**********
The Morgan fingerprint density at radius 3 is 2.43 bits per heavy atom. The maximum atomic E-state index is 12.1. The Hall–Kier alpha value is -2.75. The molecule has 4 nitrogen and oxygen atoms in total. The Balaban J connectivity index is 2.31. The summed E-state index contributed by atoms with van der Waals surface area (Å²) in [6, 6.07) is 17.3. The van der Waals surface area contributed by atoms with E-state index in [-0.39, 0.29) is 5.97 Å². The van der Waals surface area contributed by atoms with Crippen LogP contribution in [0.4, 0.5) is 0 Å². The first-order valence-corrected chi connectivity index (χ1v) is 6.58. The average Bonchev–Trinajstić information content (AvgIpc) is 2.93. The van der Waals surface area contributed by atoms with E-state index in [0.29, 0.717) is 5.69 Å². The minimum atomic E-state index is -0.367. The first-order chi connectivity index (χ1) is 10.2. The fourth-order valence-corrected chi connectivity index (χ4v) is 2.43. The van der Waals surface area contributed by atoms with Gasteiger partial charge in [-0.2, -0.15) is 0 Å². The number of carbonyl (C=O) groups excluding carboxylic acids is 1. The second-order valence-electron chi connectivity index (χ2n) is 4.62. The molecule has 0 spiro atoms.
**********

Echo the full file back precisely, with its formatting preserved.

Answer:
The Morgan fingerprint density at radius 3 is 2.43 bits per heavy atom. The maximum atomic E-state index is 12.1. The Hall–Kier alpha value is -2.75. The molecule has 4 nitrogen and oxygen atoms in total. The Balaban J connectivity index is 2.31. The summed E-state index contributed by atoms with van der Waals surface area (Å²) in [6, 6.07) is 17.3. The van der Waals surface area contributed by atoms with E-state index in [-0.39, 0.29) is 5.97 Å². The van der Waals surface area contributed by atoms with Crippen LogP contribution in [0.4, 0.5) is 0 Å². The first-order valence-corrected chi connectivity index (χ1v) is 6.58. The average Bonchev–Trinajstić information content (AvgIpc) is 2.93. The van der Waals surface area contributed by atoms with E-state index in [0.29, 0.717) is 5.69 Å². The minimum atomic E-state index is -0.367. The first-order chi connectivity index (χ1) is 10.2. The fourth-order valence-corrected chi connectivity index (χ4v) is 2.43. The van der Waals surface area contributed by atoms with Gasteiger partial charge in [-0.2, -0.15) is 0 Å². The number of carbonyl (C=O) groups excluding carboxylic acids is 1. The second-order valence-electron chi connectivity index (χ2n) is 4.62. The molecule has 0 spiro atoms.